UK Drivers Don’t Want Data Logging Cars, Study Claims

Around three-quarters of UK motorists don’t want data logging technology in their vehicles even if it can save them money.

Research by used vehicle consumer website, Parkers.co.uk, claims to have revealed that 75% of drivers don’t want data collecting systems fitted to most modern vehicles in their cars, especially if they could affect things like insurance premiums. The findings follow its investigation into car companies’ use of behavior data. This revealed that automakers share anonymized behavioral data about its customers, such as where they go and their driving style, with third party data companies.

Just 10% of the more than 500 website users polled where aware their car had a data agreement in place already and, of them, only 19% of those people confessed to reading it. Additionally, 86% of those surveyed would not be happy for their car to share driving habit data with third-party companies.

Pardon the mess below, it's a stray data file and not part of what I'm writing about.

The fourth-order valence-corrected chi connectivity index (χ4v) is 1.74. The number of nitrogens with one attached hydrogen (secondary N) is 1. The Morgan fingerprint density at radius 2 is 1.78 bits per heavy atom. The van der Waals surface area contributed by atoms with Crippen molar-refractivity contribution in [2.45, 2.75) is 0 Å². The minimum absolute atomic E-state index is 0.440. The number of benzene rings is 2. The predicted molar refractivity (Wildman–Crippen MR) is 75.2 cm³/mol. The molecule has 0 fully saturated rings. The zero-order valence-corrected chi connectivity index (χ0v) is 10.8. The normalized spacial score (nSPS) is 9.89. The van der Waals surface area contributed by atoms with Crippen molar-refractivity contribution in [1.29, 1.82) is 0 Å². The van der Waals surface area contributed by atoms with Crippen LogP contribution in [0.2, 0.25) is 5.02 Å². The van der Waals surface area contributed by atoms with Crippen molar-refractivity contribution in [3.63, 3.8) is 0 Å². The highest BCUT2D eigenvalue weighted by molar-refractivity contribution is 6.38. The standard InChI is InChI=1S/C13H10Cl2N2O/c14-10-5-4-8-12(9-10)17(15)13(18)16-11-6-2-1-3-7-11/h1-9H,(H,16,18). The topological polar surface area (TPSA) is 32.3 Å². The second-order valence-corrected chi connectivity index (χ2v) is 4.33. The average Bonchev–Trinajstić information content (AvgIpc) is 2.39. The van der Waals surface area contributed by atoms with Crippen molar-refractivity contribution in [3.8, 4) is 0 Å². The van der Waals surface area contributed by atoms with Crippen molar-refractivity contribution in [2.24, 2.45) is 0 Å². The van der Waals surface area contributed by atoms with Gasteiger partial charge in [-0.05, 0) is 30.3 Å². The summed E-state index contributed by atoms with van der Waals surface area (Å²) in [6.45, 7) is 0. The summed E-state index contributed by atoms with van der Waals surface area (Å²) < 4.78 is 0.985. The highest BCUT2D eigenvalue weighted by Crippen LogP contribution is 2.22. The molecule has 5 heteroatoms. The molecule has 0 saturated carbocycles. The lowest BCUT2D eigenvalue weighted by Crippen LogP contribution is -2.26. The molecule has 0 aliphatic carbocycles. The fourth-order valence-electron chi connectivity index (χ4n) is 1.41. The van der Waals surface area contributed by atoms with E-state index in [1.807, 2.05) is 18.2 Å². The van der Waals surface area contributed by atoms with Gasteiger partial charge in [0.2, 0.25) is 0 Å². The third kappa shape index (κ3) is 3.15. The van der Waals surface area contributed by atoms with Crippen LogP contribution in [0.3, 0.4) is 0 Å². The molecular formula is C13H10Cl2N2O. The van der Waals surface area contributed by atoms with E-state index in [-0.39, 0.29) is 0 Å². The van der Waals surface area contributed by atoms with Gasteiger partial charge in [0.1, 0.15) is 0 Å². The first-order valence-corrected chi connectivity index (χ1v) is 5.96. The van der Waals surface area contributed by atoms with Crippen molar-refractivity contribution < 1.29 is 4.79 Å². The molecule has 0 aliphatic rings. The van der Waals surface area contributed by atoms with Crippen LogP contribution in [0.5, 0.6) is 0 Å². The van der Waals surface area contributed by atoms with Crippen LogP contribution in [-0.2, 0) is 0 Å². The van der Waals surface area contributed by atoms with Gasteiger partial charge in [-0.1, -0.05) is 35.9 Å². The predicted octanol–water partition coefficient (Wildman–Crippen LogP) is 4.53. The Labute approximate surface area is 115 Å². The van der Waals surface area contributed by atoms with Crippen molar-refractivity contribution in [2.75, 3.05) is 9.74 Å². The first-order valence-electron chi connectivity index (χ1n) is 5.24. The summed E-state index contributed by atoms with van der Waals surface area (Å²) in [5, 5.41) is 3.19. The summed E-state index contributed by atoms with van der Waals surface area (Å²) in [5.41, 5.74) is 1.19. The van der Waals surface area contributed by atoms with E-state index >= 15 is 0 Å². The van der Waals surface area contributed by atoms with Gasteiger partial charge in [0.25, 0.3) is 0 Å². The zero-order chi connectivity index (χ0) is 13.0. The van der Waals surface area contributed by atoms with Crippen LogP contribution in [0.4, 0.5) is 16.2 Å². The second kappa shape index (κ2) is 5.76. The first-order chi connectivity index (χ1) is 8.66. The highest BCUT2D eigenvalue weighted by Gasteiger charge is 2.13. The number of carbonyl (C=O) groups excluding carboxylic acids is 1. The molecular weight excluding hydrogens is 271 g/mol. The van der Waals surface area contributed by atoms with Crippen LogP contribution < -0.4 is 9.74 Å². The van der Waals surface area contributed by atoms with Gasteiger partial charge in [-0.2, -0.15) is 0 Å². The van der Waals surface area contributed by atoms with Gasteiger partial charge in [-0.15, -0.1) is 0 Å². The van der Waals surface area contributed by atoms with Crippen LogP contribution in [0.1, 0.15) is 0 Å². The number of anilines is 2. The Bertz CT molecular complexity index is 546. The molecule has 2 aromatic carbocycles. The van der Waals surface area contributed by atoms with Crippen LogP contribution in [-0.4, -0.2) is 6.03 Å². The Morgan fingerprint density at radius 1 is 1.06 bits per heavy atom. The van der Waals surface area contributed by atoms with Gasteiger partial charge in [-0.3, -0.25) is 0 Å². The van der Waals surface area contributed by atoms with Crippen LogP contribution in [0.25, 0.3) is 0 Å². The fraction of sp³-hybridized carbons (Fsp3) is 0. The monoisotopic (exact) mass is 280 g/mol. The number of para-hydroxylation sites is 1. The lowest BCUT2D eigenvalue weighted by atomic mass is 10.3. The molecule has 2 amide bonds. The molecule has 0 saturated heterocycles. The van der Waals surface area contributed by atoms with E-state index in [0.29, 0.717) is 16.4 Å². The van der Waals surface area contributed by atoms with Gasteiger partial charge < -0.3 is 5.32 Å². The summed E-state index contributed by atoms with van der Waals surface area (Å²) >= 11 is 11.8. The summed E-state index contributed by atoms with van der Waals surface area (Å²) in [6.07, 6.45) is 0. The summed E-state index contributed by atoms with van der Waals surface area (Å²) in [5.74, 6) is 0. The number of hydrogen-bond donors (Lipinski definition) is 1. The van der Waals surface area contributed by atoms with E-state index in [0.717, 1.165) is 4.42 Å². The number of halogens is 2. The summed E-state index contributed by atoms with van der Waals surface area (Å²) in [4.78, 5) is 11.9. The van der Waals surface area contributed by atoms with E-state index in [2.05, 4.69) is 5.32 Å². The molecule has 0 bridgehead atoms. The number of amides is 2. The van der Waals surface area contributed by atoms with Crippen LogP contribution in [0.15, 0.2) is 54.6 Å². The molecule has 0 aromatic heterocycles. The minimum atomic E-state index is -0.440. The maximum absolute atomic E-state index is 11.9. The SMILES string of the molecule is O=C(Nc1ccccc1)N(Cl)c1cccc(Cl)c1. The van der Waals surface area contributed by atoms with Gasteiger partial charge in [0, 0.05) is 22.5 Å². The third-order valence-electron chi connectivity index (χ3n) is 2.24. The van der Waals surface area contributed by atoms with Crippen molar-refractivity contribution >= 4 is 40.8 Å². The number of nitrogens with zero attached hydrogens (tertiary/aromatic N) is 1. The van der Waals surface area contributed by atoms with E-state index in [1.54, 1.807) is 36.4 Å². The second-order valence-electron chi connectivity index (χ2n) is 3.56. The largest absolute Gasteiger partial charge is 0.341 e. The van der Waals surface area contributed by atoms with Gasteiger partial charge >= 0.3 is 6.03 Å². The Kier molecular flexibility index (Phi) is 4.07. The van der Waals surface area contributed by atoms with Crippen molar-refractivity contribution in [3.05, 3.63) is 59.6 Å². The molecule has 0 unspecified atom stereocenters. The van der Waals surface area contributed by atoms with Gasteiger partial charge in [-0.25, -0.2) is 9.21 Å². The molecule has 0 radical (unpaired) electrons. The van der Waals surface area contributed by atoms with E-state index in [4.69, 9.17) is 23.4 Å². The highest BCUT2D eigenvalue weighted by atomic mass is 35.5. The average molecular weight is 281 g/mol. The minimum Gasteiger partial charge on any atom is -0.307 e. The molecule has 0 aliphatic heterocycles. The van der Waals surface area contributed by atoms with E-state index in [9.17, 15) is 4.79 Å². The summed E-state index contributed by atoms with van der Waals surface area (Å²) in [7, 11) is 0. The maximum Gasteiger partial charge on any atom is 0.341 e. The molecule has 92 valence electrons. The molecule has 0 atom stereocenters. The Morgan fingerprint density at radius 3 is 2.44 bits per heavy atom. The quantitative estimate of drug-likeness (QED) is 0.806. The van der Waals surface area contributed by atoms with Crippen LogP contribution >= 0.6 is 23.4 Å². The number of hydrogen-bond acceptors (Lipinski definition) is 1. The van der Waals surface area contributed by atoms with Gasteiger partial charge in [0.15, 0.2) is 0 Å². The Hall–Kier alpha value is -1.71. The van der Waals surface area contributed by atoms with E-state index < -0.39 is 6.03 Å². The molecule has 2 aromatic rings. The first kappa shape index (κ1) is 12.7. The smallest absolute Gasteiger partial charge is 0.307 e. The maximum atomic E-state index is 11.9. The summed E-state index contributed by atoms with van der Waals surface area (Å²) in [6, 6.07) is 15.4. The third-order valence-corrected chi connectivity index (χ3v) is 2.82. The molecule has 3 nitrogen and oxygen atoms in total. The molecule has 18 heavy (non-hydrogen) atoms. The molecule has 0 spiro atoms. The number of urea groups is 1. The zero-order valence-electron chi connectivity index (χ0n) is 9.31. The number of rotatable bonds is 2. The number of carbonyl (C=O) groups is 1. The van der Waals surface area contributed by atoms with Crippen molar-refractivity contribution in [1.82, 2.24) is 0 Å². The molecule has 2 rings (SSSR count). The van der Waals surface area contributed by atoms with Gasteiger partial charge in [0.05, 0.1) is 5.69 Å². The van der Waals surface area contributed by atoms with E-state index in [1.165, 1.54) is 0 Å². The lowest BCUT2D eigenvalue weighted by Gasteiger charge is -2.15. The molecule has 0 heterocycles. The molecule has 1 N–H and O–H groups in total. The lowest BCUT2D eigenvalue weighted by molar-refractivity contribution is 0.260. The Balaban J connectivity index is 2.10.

Connected car features highlighted by the website’s investigation found several examples of embedded technology that can be accessed by the consumer after buying the vehicles. For example, Škoda Octavia SE customers have the option of upgrading to auto-dip headlights for a one-off payment of £179 ($248). This includes unlimited access to the feature and is transferable from owner to owner.

Buying from behind the wheel looks set to become even more lucrative with autonomous cars. The Polestar 2 was the first car to have Google’s Android OS natively plumbed into it. Polestar’s website mentions that thanks to Android Automotive OS being native, the Polestar 2 “will soon be a shop you can buy things in”.

Now the website is calling to make it easier for drivers to opt out of data agreements and for it to be more obvious in the first place that the car is collecting information and why. Parkers.co.uk Editor, Keith Adams said: “It’s a worry that only 19% of owners who know about their car’s data agreement have read them – we think it’s time that carmakers made these messages simpler and more prominent, and made opting out of this data capture process a simple click or press of a button.”

— Paul Myles is a seasoned automotive journalist based in Europe. Follow him on Twitter @Paulmyles_


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